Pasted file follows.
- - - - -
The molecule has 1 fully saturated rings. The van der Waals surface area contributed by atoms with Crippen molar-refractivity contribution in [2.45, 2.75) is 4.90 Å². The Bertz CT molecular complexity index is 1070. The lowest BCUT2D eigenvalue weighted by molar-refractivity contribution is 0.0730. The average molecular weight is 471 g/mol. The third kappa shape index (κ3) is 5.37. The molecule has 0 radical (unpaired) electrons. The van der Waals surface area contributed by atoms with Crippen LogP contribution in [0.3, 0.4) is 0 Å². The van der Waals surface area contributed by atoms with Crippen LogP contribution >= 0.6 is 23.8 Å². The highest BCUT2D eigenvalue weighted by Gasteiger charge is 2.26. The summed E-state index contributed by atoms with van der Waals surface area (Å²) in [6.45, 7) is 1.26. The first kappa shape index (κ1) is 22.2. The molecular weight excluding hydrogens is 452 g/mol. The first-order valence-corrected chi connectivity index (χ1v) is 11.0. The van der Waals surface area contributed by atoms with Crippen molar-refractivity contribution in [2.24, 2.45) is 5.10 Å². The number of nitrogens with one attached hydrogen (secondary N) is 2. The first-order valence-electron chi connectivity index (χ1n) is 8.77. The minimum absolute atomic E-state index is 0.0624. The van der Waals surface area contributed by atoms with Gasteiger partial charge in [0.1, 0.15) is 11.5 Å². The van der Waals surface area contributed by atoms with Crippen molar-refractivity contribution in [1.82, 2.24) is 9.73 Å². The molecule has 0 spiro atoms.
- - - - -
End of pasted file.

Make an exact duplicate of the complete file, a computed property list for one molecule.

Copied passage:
The molecule has 1 fully saturated rings. The van der Waals surface area contributed by atoms with Crippen molar-refractivity contribution in [2.45, 2.75) is 4.90 Å². The Bertz CT molecular complexity index is 1070. The lowest BCUT2D eigenvalue weighted by molar-refractivity contribution is 0.0730. The average molecular weight is 471 g/mol. The third kappa shape index (κ3) is 5.37. The molecule has 0 radical (unpaired) electrons. The van der Waals surface area contributed by atoms with Crippen LogP contribution in [0.3, 0.4) is 0 Å². The van der Waals surface area contributed by atoms with Crippen LogP contribution >= 0.6 is 23.8 Å². The highest BCUT2D eigenvalue weighted by Gasteiger charge is 2.26. The summed E-state index contributed by atoms with van der Waals surface area (Å²) in [6.45, 7) is 1.26. The first kappa shape index (κ1) is 22.2. The molecular weight excluding hydrogens is 452 g/mol. The first-order valence-corrected chi connectivity index (χ1v) is 11.0. The van der Waals surface area contributed by atoms with Crippen molar-refractivity contribution in [2.24, 2.45) is 5.10 Å². The number of nitrogens with one attached hydrogen (secondary N) is 2. The first-order valence-electron chi connectivity index (χ1n) is 8.77. The minimum absolute atomic E-state index is 0.0624. The van der Waals surface area contributed by atoms with Gasteiger partial charge in [0.1, 0.15) is 11.5 Å². The van der Waals surface area contributed by atoms with Crippen molar-refractivity contribution in [1.82, 2.24) is 9.73 Å². The molecule has 0 spiro atoms.